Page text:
http://www.ncbi.nlm.nih.gov/pubmed/18650302


July 2007 Drug-Induced Liver Injury
January 2008 Crohn's Ileitis
Currently trying...
Entocort, Enteral Nutrition, Omega-3 (Flax Oil and Fish Oil), VSL#3, Vitamin E


Nanners
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Date Joined Apr 2005
Total Posts : 14995
   Posted 10/19/2008 9:27 AM (GMT -7)   
Illini the MAP theory has been debated on this site a kajillion times. There are so many variables for this to be the only cause of Crohns. There are 32 different genes that have been found to cause Crohns. I also think there are too many triggers. I just don't buy into this MAP theory. I drank milk alot until I was in my mid 30's and stopped because I became lactose intolerant. I had allergies as a child and used antibiotics alot. My kids drank alot of milk and none of them have Crohns. I also smoked for 29 years. So as you can see there are too many variables to believe that one thing caused Crohns. JMHO
Been living with Crohn's Disease for 32 years.  Currently on Asacol, Prilosec 60 mg, Estrace, Prinivil, Diltiazem, Percoset prn for pain and Calcium.  Resections in 2002 and 2005.  Recently diagnosed with Fibromyalgia and doing tests to see if I have Inflammatory Arthritis or AS.


MMMNAVY
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Date Joined Jul 2006
Total Posts : 6927
   Posted 10/19/2008 11:29 AM (GMT -7)   
kajillion...LOL
we have definately covered MAP here, but I think coming from a large ag school that has a vet school there is some interesting differences on the ulcers caused by crohns and those caused by JD in cattle.


Forum Co-moderator - Crohn's Disease
...I will find a way, or make one. -Philip Sidney 1554-1586
Make sure your suffering has meaning...
All suggestions/options/opinions are caveated with please consult with your local health care provider...

Post Edited (MMMNAVY) : 10/19/2008 1:57:17 PM (GMT-6)


Illini
Regular Member


Date Joined Dec 2007
Total Posts : 298
   Posted 10/19/2008 2:34 PM (GMT -7)   
Just trying to share information...I am not trying to be controversial. I am sorry if you are offended, that is not my intention.

You should be able to tell from my post ("...MAP plays a role in some cases...") that I do not believe MAP is the primary cause of Crohn's, nor am I suggesting that.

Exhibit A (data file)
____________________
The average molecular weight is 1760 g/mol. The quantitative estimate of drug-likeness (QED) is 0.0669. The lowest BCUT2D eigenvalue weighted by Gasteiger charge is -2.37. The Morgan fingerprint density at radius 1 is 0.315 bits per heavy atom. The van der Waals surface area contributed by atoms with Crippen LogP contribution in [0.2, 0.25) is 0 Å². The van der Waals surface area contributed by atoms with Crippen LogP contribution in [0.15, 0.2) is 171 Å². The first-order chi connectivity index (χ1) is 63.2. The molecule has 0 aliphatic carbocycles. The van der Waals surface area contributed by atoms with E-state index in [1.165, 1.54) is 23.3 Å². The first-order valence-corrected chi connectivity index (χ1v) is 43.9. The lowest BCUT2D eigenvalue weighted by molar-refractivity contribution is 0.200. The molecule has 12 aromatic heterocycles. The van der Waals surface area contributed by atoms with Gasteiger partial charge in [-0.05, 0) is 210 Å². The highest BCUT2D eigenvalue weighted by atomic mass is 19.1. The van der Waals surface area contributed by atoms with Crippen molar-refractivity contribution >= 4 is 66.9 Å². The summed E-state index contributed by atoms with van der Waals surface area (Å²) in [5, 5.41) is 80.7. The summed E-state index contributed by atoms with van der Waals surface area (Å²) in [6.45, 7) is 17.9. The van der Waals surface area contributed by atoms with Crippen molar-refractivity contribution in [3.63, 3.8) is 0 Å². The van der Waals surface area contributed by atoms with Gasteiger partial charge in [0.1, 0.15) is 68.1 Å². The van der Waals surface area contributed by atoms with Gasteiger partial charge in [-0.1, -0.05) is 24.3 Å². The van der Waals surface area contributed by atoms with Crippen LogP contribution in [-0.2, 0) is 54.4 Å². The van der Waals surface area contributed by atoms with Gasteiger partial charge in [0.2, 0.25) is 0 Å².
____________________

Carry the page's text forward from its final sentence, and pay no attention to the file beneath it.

But it is clear that science and the dairy industry are taking dietary MAP seriously as a possible contributing factor to Crohn's disease.
July 2007 Drug-Induced Liver Injury
January 2008 Crohn's Ileitis
Currently trying...
Entocort, Enteral Nutrition, Omega-3 (Flax Oil and Fish Oil), VSL#3, Vitamin E


MMMNAVY
Veteran Member


Date Joined Jul 2006
Total Posts : 6927
   Posted 10/19/2008 2:40 PM (GMT -7)   
No worries. I know they are really stuggling with this.
Forum Co-moderator - Crohn's Disease
...I will find a way, or make one. -Philip Sidney 1554-1586
Make sure your suffering has meaning...
All suggestions/options/opinions are caveated with please consult with your local health care provider...


Roni
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Date Joined May 2003
Total Posts : 2480
   Posted 10/19/2008 5:41 PM (GMT -7)   
Nanners said...
Illini the MAP theory has been debated on this site a kajillion times. There are so many variables for this to be the only cause of Crohns. There are 32 different genes that have been found to cause Crohns. I also think there are too many triggers. I just don't buy into this MAP theory. I drank milk alot until I was in my mid 30's and stopped because I became lactose intolerant. I had allergies as a child and used antibiotics alot. My kids drank alot of milk and none of them have Crohns. I also smoked for 29 years. So as you can see there are too many variables to believe that one thing caused Crohns. JMHO